Course Outline

segmentGetting Started (Don't Skip This Part)

segmentStatistics and Data Science: A Modeling Approach

segmentPART I: EXPLORING VARIATION

segmentChapter 1  Welcome to Statistics: A Modeling Approach

segmentChapter 2  Understanding Data

segmentChapter 3  Examining Distributions

segmentChapter 4  Explaining Variation

segmentPART II: MODELING VARIATION

segmentChapter 5  A Simple Model

segmentChapter 6  Quantifying Error

segmentChapter 7  Adding an Explanatory Variable to the Model

segmentChapter 8  Digging Deeper into Group Models

segmentChapter 9  Models with a Quantitative Explanatory Variable

segmentPART III: EVALUATING MODELS

segmentChapter 10  The Logic of Inference

segmentChapter 11  Model Comparison with F

segmentChapter 12  Parameter Estimation and Confidence Intervals

12.4 Interpreting the Confidence Interval

segmentFinishing Up (Don't Skip This Part!)

segmentResources
list High School / Advanced Statistics and Data Science I (ABC)
12.4 Interpreting the Confidence Interval
Now that we have spent some time constructing confidence intervals, it is important to pause and think about what a confidence interval means, and how it fits with other concepts we have studied so far.
Confidence Intervals Are About the DGP
One common misconception about confidence intervals is that they define lower and upper cutoffs for where .95 of the \(b_1\)s might fall (see the left part in the figure below). We can forgive you if you are thinking this, because we did just spend time calculating a confidence interval by centering a sampling distribution at the sample \(b_1\), and then finding the values of \(b_1\) that would fall beyond the two .025 cutoffs.
But that was just a method for calculating the interval, not a definition of what the interval actually refers to. It is important to remember that the concept of confidence interval was developed by mentally moving the sampling distribution of \(b_1\)s up and down the scale of \(\beta_1\), considering the alternative values of \(\beta_1\) in the DGP that could, with 95% likelihood, have produced the sample \(b_1\) found by the researchers. (The right part of the picture above will remind you of this way of thinking.)
If we did want to know the range of possible sample \(b_1\)s that are likely in the world, we would actually need to know the true \(\beta_1\) in the DGP. But we don’t know this. This is why we have to hypothesize lots of different values of \(\beta_1\) by sliding the sampling distribution around. Each \(\beta_1\) generates a different range of likely \(b_1\)s.
Error in an Estimate
The \(b_1\) observed by the researchers is the best estimate of what the true \(\beta_1\) might be. This estimate is often referred to as a point estimate. Based on the available data, which generally just comes from the current study, it is the best estimate the researchers can come up with for what the true \(\beta_1\) is. There is no reason to guess higher or lower than this point estimate.
But being the best doesn’t mean it’s right. This estimate is almost certainly wrong. It might be too low or it might be too high, but we don’t know which way it is wrong. And to make matters worse, it’s hard to tell whether the estimate is correct or not, or how far off it is from the true DGP, because we don’t really know what the true \(\beta_1\) is.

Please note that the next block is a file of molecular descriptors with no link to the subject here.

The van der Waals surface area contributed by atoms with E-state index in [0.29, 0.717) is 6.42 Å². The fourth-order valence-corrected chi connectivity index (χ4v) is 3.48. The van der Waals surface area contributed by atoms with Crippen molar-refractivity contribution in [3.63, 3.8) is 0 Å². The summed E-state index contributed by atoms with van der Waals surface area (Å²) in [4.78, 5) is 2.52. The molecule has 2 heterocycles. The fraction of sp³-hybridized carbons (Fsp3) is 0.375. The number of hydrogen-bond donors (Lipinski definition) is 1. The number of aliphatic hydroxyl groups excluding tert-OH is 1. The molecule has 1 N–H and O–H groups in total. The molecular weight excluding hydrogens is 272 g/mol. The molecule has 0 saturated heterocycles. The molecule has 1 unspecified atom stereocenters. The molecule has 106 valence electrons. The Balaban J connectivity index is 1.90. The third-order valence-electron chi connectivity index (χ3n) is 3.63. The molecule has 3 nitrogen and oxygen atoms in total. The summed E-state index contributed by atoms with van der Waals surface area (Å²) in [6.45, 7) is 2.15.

The confidence interval provides us with a way of addressing this problem. It tells us how wrong we could be, or put another way, how much error there might be in our estimate.
If the confidence interval is relatively wide given the situation, as it is in the tipping study, we would be saying something like, “the estimated effect of adding a smiley face to the check is $6.05. But there is a lot of error in the estimate. The true effect could be as low as 0 or slightly below that, or as high as $13.”
The width of the confidence interval (CI) tells us what the true \(\beta_1\) in the DGP might be. When the CI is narrower, we think our estimate is closer to the true \(\beta_1\) than when the CI is wider.
It is important to note that when we talk about the error in an estimate we are using the term error to mean something a little different than we have learned up to now. Previously, when we developed the concept of error (as in DATA = MODEL + ERROR), we were referring to the gap between the predicted tip for each table based on a model, and the actual tip left by that table. The errors were the individual residuals for each table.
When we think about error around a parameter estimate though, we’re not thinking about individual tables any more. A single table can’t have a \(b_1\)! A single table can’t have an average difference between control and smiley face tables. The idea of \(b_1\) only exists at the level of a whole sample. Error in \(b_1\), therefore, means how different the sample estimate is from the true \(\beta_1\) in the DGP.
Because we generally don’t know what the true \(\beta_1\) is, we can’t know how far the estimate is from the true \(\beta_1\). But because we have a sampling distribution, we can know how much the estimate might vary across samples given a particular DGP, and based on that, how much variation or error there might be in the range of possible \(\beta_1\)s that could have produced the sample estimate.
In the case of the tipping experiment, we started with a point estimate of the \(\beta_1\) parameter ($6.05) – the effect of having a smiley face on a table’s tip. The confidence interval is not telling us about the range of tips provided by all the tables in the study, but about the range of possible \(\beta_1\)s that could have generated our particular \(b_1\). In other words, it tells us how wrong our point estimate might be.
What Does the 95% Mean?
One question you might have is this: what does it mean to have 95% confidence?
Let’s start by explaining what it does not mean. It does not mean that there is a .95 probability that the true \(\beta_1\) falls within the confidence interval. This is a confusing point, and one statisticians care a lot about. If you say there’s a 95% chance that the true parameter falls in this range, they will correct you.